Whales stranded frequently on the shores of Portugal, reportedly since the Arabian period in the Iberian Peninsula. They were captured and used from very early on, and familiar to people closely connected to the sea and those interested in curiosities. Nevertheless, for most people whales were a strange novelty, an appealing natural event, worth seeing for oneself or experiencing through second-hand reports. In eighteenth-century Portugal, especially in the Tagus Estuary and on the Algarve’s coasts, stranded whales offered room for speculation, poems, illustrations, translations, and news across Europe. However, when the same whales (or similar large cetaceans, as species identification is impossible in most sources) stranded in the Tagus River, just before 1531’s Lisbon earthquake, they brought fear, horror, and awe. Similar responses were had when whales were sighted by navigators off African shores, prior to a storm or shipwreck, or in the open waters of Mar Oceano during early Portuguese exploration of new parts of the world. In early-modern Portuguese written sources on the Atlantic Ocean, whales emerged as “valuable/usable,” “abundant,” and “large.” The “dangerous,” “monstrous,” “marvellous” whale was soon supplanted, becoming an undoubtedly valuable marine resource, fully controlled by the Portuguese Crown monopoly. Continuous shore-based whaling in Iberian Portuguese waters since the Middle Ages, and on the South Atlantic shores of former Portuguese colonial territories since the early seventeenth century, has led to local extirpations of several whale species.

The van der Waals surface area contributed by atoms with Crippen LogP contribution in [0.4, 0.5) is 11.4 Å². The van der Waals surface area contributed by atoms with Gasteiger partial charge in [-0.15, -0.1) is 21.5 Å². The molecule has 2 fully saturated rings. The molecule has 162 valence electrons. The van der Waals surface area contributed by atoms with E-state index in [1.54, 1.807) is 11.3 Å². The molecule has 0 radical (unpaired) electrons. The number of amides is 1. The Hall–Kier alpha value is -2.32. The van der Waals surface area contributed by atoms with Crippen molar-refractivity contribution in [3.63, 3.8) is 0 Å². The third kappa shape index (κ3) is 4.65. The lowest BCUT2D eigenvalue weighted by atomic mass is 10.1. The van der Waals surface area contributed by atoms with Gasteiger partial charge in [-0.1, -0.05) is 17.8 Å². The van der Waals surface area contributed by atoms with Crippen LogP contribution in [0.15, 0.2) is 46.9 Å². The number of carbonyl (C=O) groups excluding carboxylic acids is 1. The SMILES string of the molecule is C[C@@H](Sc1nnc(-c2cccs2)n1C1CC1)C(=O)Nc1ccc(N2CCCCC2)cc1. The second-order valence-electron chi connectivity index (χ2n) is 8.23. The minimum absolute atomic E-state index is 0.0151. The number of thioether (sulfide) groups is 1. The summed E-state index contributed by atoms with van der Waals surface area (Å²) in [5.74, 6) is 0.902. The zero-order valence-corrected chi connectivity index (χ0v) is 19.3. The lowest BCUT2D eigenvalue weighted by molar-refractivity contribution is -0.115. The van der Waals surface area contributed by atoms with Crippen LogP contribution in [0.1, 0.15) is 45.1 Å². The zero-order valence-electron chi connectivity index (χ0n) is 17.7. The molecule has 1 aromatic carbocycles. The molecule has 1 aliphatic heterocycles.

A captured adult male sperm whale (Physeter macrocephalus) is pulled, by a steam winch, up a ramp to the quartering platform of the EBAM whaling factory in Caniçal (Madeira, Portugal), mid-twentieth century. EBAM stands for Empresa Baleeira do Arquipélago da Madeira, Whaling Company of the Madeira Archipelago.

A blue whale (Balaenoptera musculus) was sighted off Sagres (Portugal) during a whale-watching trip in October 2017, in what was considered a rare encounter on Portuguese continental shores and consequently made headlines across the media.